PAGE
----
In recent months, major players like Blizzard and Ubisoft have unveiled cross-platform support for their flagship titles. Overwatch crossplay is already in beta (a fact Sweeney himself applauded), with customized matchmaking for console and desktop users in ranked play. Blizzard also announced an overhaul that brings your entire Battlenet social circle into a global group, eliminating the need to change regions (unless you happen to get your Internet through Communist China).

Not to be outdone, Ubisoft recently revealed Rainbow Six Siege crossplay during a surprise announcement at E3 2021. Players on PC, Stadia, and Luna will link up later this month, with additional support for inter-console play arriving next year.


The gamers have finally been heard. Online games with enormous communities are beating their chests over their newly interoperable social networks. Whether cross-platform play first arose by accident or not, the positive community reception is a testament to the value of free exchange. Users now spend twice as long in-game. As studios signal baked-in support for future gaming platforms like Stadia, there's little reason to think the holdouts will win anyone over to their side of the aisle.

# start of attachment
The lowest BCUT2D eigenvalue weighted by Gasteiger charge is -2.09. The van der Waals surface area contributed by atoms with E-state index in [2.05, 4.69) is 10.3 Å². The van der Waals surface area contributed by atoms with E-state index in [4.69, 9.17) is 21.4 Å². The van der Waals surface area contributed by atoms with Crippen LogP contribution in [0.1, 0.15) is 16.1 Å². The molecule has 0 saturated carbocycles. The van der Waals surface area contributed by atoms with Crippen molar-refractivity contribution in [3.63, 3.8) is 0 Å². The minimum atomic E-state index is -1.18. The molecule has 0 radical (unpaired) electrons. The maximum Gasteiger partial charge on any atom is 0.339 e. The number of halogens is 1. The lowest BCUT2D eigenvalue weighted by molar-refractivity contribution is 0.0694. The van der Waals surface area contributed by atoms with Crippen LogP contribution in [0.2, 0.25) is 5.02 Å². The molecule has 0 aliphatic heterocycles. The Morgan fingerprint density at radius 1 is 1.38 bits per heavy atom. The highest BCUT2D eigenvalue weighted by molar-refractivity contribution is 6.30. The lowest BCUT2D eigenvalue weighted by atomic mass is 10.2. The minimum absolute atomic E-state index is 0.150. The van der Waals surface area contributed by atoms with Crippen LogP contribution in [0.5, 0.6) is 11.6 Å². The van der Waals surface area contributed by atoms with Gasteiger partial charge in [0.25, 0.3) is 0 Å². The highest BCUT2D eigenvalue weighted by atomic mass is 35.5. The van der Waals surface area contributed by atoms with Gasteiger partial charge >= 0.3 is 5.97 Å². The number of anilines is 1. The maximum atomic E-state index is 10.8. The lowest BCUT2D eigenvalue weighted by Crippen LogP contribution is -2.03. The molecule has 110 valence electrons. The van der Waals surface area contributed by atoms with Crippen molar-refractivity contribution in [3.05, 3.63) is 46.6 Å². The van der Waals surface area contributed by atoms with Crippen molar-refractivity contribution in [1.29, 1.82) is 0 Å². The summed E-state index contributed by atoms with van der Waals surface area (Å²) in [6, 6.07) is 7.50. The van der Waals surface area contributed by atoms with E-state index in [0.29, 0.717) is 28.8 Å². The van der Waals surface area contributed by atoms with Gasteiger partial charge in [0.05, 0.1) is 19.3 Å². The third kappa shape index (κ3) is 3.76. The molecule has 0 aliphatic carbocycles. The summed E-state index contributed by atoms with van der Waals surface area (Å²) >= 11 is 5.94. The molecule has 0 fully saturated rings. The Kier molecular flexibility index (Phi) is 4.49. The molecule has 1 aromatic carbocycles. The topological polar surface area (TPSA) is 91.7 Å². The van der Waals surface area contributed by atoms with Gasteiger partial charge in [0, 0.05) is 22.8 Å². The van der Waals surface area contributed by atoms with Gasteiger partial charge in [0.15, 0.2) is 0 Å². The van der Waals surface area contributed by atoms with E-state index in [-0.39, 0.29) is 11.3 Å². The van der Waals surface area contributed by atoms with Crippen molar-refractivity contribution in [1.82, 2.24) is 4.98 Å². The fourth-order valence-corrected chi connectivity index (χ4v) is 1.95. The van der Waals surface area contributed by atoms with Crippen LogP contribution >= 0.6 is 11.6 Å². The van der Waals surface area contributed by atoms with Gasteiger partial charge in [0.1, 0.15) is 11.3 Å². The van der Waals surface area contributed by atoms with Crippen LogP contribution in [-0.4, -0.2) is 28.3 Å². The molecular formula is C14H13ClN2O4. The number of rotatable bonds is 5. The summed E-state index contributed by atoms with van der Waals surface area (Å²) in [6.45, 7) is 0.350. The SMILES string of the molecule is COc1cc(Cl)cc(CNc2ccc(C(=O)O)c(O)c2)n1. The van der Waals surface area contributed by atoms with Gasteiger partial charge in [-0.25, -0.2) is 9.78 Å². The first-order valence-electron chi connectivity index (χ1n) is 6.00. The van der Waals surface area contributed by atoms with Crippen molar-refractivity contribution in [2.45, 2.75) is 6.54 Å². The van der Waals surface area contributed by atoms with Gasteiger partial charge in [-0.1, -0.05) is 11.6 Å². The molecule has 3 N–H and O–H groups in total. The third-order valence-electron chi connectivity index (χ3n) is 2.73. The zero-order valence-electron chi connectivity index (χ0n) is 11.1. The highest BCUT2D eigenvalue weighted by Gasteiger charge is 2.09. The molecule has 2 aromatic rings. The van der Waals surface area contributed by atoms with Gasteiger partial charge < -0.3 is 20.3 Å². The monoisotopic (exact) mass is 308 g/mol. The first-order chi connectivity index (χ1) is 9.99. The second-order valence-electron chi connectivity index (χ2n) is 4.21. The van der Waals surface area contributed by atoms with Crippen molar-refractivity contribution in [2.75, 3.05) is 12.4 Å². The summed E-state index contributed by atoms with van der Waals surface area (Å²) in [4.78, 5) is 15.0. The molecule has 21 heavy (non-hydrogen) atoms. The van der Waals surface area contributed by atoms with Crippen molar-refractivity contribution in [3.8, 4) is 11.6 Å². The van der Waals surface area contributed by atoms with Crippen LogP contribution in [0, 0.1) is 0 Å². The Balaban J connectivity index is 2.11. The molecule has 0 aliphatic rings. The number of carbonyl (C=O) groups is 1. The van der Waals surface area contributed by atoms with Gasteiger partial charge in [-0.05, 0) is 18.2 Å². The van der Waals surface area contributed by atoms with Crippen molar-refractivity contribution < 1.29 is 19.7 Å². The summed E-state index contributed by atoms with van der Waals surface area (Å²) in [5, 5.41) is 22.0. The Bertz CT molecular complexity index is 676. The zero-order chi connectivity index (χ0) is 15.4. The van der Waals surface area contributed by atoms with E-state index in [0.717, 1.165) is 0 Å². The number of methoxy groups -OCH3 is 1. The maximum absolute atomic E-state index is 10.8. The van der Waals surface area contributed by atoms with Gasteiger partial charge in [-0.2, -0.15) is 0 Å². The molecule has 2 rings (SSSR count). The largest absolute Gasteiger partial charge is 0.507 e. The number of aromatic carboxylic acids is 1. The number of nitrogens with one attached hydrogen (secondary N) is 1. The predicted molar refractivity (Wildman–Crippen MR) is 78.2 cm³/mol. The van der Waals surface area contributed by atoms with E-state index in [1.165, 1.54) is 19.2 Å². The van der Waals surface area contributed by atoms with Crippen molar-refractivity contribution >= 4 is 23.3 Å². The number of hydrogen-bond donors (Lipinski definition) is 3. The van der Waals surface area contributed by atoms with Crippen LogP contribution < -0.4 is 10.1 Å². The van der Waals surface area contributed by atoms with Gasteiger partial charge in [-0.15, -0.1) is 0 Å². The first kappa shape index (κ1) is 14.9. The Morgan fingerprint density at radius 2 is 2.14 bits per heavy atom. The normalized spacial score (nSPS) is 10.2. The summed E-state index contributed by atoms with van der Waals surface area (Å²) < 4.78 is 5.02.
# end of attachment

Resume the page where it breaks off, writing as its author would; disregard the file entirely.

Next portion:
Using Fortnite's ubiquity as a forcing function, Epic Games has already promoted a sea change in industry practices. Now the company hopes to become the depth charge to sink foundering business models. Whether you call it "leading by example" or ramp-rushing the competition, you can't deny that it's working.

In April, Epic Games announced a $1 billion raise explicitly reserved for building infrastructure to power its Metaverse ambitions. That cool billion curiously included a $200 million investment from none other than Sony—a sure sign of favorable relations between two giants once at loggerheads. Crossplay may adversely affect title sales on a particular platform, but money sure talks when everybody gets a piece of these revitalized game economies. And if anybody would know, it's Epic Games.